MPA files lawsuit against Town after mayor fails to comply with FOI law

BLYTHEWOOD – The Town of Blythewood has been at risk of a legal action for almost two months after Mayor Bryan Franklin failed to submit responsive documents to a Freedom of Information request from MPA Strategies, the town’s newly contracted marketing and grant writing firm.

On Tuesday, June 28, MPA filed that legal action against the Town, stating that, “The Town still has not complied with the plaintiff’s request and has demonstrated no intent to comply with the law.”

MPA is asking for a declaratory judgment and for injunctive relief pursuant to and under the authority of S.C. Code 30-4-10, et seq., which is known as the Freedom of Information Act (FOIA).

MPA filed the complaint in the Court of Common Pleas Fifth Judicial Circuit in Richland County.

In the complaint, Joseph D. Dickey, Jr., attorney for MPA, said that on or around November, 2020, the Town contacted MPA concerning proposed marketing and grant writing services. The Voice has previously reported that former Blythewood Town Administrator Brian Cook suggested the Town consider contacting Ashley Hunter, MPA’s owner and CEO, to provide those services, as she was providing similar services for a number of other towns in South Carolina who, he said, were pleased with her work.

According to the complaint, council initiated a request for proposal (RFP) for marketing and grant writing services on Dec. 30, 2020.

Nonprofit not required in RFP

The complaint states that the RFP did not require applicants to be a nonprofit, tax exempt organization or eligible to receive state accommodation tax funds to be responsive.

In addition to MPA’s RFP, the Town also received submissions from NP Strategy and the Greater Blythewood Chamber of Commerce.

The contract was subsequently awarded to MPA over the Chamber of Commerce by a town council majority vote of 3-2 on Feb. 22, 2021.

Franklin and Councilman Eddie Baughman were the two dissenting votes, favoring the Chamber of Commerce over MPA.

The complaint states that while having a nonprofit entity was never a requirement of the Town’s RFP, the Town subsequently advised MPA that it would be beneficial for MPA to become a nonprofit entity. The complaint stated that MPA complied, establishing the nonprofit State and Frink Foundation.

“Despite awarding the contract, the Town then required MPA to further negotiate the contract outside the parameters of the original RFP,” the complaint states.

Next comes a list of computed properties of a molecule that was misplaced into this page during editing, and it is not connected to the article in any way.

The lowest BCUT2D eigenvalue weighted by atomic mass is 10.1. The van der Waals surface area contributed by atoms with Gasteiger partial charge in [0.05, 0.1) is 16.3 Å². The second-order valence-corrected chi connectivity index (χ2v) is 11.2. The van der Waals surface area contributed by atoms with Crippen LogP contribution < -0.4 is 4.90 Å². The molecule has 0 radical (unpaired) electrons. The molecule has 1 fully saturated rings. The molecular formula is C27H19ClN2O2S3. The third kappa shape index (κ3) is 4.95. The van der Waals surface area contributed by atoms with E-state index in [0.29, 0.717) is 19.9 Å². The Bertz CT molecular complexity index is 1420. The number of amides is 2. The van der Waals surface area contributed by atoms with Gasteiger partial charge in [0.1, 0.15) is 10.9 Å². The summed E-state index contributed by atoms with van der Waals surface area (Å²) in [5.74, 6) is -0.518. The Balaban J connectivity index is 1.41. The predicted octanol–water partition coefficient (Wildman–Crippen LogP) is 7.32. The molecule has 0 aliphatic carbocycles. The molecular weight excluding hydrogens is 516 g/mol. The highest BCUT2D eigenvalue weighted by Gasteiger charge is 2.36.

The contract was negotiated by Franklin with assistance from Town Attorney Shannon Burnett and Town Administrator Carroll Williamson.

Stalled Negotiations and Rumors

After almost two months of unsuccessful negotiations and because at least two town officials had spread rumors about Hunter to the media and other town officials, MPA submitted a written FOIA request to the Town on April 15, 2021, in which MPA asked for all documents from Franklin’s devices relating to MPA pursuant to S.C. Code Ann. 10-4-10, et seq.

The mayor signed the contract the next day and sent it to Hunter to sign.

MPA’s FOIA request sought disclosure of, among other things, certain documents and recordings from Mayor Bryan Franklin related to MPA, Ashley Hunter and State and Frink Foundation, MPA’s nonprofit entity.

Town Charges $500 FOIA Fee

On April 20, Franklin authorized retaining Black to represent the Town in it’s dealings with MPA.

On April 23, 2021, MPA received correspondence from Black acknowledging receipt of MPA’s FOIA request and advised the cost of copying documents….10 cents per page plus $10 per hour for copying and a fee of $500 to pull email and text messages per device for the electronic data sought through the FOIA.

Three days later Dickey responded, questioning, “the excessive fee of $500 for a third party vendor to check devices.” After receiving no reply from Black, the complaint states that Dickey sent a follow up email on May 5, 2021, inquiring if Town’s response was to be received no later than May 24, 2021, the due date for the Town to submit the documents.

On April 29, The Country Chronicle newspaper sent FOIA requests to all five Blythewood town councilmen for documents concern MPA Strategies. On May 7, Black emailed Dickey stating that the Town had decided to waive all FOIA charges previously quoted and that, “a response by May 24 was ‘highly optimistic.’”

More Response Delays